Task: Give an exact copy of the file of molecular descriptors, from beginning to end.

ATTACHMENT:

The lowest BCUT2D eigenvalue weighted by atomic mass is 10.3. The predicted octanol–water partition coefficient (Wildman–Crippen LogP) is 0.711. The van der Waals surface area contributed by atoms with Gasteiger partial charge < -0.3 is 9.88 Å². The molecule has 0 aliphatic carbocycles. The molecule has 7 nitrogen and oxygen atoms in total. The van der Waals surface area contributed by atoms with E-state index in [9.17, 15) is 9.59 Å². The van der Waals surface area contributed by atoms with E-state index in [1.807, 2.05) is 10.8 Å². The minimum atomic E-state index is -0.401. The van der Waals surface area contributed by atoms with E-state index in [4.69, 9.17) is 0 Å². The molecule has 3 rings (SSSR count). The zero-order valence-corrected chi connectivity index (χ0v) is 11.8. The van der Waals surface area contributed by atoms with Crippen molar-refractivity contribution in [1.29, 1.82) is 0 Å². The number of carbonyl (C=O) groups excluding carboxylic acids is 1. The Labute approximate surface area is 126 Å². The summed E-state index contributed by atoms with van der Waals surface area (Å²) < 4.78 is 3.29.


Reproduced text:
The lowest BCUT2D eigenvalue weighted by atomic mass is 10.3. The predicted octanol–water partition coefficient (Wildman–Crippen LogP) is 0.711. The van der Waals surface area contributed by atoms with Gasteiger partial charge < -0.3 is 9.88 Å². The molecule has 0 aliphatic carbocycles. The molecule has 7 nitrogen and oxygen atoms in total. The van der Waals surface area contributed by atoms with E-state index in [9.17, 15) is 9.59 Å². The van der Waals surface area contributed by atoms with E-state index in [1.807, 2.05) is 10.8 Å². The minimum atomic E-state index is -0.401. The van der Waals surface area contributed by atoms with E-state index in [4.69, 9.17) is 0 Å². The molecule has 3 rings (SSSR count). The zero-order valence-corrected chi connectivity index (χ0v) is 11.8. The van der Waals surface area contributed by atoms with Crippen molar-refractivity contribution in [1.29, 1.82) is 0 Å². The number of carbonyl (C=O) groups excluding carboxylic acids is 1. The Labute approximate surface area is 126 Å². The summed E-state index contributed by atoms with van der Waals surface area (Å²) < 4.78 is 3.29.